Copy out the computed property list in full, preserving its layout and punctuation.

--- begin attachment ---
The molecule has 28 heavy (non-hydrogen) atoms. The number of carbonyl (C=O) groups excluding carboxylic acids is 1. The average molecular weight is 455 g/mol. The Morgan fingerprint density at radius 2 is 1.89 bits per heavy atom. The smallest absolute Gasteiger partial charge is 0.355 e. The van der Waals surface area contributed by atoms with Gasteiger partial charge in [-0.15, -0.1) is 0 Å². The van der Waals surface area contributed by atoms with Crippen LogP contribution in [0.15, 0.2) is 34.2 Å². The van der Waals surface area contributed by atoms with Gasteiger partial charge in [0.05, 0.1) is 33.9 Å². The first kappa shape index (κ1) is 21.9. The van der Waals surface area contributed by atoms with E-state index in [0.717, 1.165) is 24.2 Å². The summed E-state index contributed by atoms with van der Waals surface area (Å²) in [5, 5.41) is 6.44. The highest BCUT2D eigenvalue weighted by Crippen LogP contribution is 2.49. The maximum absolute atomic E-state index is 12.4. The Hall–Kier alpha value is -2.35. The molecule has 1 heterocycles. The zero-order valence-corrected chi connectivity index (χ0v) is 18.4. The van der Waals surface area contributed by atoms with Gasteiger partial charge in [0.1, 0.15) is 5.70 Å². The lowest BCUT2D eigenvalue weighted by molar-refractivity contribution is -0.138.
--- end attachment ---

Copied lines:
The molecule has 28 heavy (non-hydrogen) atoms. The number of carbonyl (C=O) groups excluding carboxylic acids is 1. The average molecular weight is 455 g/mol. The Morgan fingerprint density at radius 2 is 1.89 bits per heavy atom. The smallest absolute Gasteiger partial charge is 0.355 e. The van der Waals surface area contributed by atoms with Gasteiger partial charge in [-0.15, -0.1) is 0 Å². The van der Waals surface area contributed by atoms with Crippen LogP contribution in [0.15, 0.2) is 34.2 Å². The van der Waals surface area contributed by atoms with Gasteiger partial charge in [0.05, 0.1) is 33.9 Å². The first kappa shape index (κ1) is 21.9. The van der Waals surface area contributed by atoms with E-state index in [0.717, 1.165) is 24.2 Å². The summed E-state index contributed by atoms with van der Waals surface area (Å²) in [5, 5.41) is 6.44. The highest BCUT2D eigenvalue weighted by Crippen LogP contribution is 2.49. The maximum absolute atomic E-state index is 12.4. The Hall–Kier alpha value is -2.35. The molecule has 1 heterocycles. The zero-order valence-corrected chi connectivity index (χ0v) is 18.4. The van der Waals surface area contributed by atoms with Gasteiger partial charge in [0.1, 0.15) is 5.70 Å². The lowest BCUT2D eigenvalue weighted by molar-refractivity contribution is -0.138.